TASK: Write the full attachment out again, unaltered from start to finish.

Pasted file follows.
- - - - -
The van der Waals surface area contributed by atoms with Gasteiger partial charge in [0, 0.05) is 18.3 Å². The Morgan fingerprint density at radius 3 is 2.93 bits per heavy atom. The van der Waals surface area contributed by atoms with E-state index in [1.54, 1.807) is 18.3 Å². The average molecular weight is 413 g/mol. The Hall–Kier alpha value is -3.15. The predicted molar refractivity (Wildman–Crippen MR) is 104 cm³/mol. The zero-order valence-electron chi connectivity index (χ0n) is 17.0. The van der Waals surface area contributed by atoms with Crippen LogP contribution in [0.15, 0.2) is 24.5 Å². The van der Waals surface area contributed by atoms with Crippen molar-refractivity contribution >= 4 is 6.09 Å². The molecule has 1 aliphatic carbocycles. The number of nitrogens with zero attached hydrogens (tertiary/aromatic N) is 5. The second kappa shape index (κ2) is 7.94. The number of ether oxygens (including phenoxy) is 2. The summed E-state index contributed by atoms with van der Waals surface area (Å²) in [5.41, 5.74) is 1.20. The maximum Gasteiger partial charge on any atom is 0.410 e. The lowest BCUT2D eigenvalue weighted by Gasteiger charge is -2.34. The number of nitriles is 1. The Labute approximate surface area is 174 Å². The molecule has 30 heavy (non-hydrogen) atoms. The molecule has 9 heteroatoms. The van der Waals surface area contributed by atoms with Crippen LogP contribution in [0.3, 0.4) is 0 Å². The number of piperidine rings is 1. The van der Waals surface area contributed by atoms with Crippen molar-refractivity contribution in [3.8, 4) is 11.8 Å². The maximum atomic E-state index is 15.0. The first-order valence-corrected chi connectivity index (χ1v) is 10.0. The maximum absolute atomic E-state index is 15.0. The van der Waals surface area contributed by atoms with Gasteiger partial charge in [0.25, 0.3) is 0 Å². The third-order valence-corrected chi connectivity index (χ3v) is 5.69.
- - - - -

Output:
The van der Waals surface area contributed by atoms with Gasteiger partial charge in [0, 0.05) is 18.3 Å². The Morgan fingerprint density at radius 3 is 2.93 bits per heavy atom. The van der Waals surface area contributed by atoms with E-state index in [1.54, 1.807) is 18.3 Å². The average molecular weight is 413 g/mol. The Hall–Kier alpha value is -3.15. The predicted molar refractivity (Wildman–Crippen MR) is 104 cm³/mol. The zero-order valence-electron chi connectivity index (χ0n) is 17.0. The van der Waals surface area contributed by atoms with Crippen LogP contribution in [0.15, 0.2) is 24.5 Å². The van der Waals surface area contributed by atoms with Crippen molar-refractivity contribution >= 4 is 6.09 Å². The molecule has 1 aliphatic carbocycles. The number of nitrogens with zero attached hydrogens (tertiary/aromatic N) is 5. The second kappa shape index (κ2) is 7.94. The number of ether oxygens (including phenoxy) is 2. The summed E-state index contributed by atoms with van der Waals surface area (Å²) in [5.41, 5.74) is 1.20. The maximum Gasteiger partial charge on any atom is 0.410 e. The lowest BCUT2D eigenvalue weighted by Gasteiger charge is -2.34. The number of nitriles is 1. The Labute approximate surface area is 174 Å². The molecule has 30 heavy (non-hydrogen) atoms. The molecule has 9 heteroatoms. The van der Waals surface area contributed by atoms with Crippen LogP contribution in [0.3, 0.4) is 0 Å². The number of piperidine rings is 1. The van der Waals surface area contributed by atoms with Crippen molar-refractivity contribution in [3.8, 4) is 11.8 Å². The maximum atomic E-state index is 15.0. The first-order valence-corrected chi connectivity index (χ1v) is 10.0. The maximum absolute atomic E-state index is 15.0. The van der Waals surface area contributed by atoms with Gasteiger partial charge in [0.25, 0.3) is 0 Å². The third-order valence-corrected chi connectivity index (χ3v) is 5.69.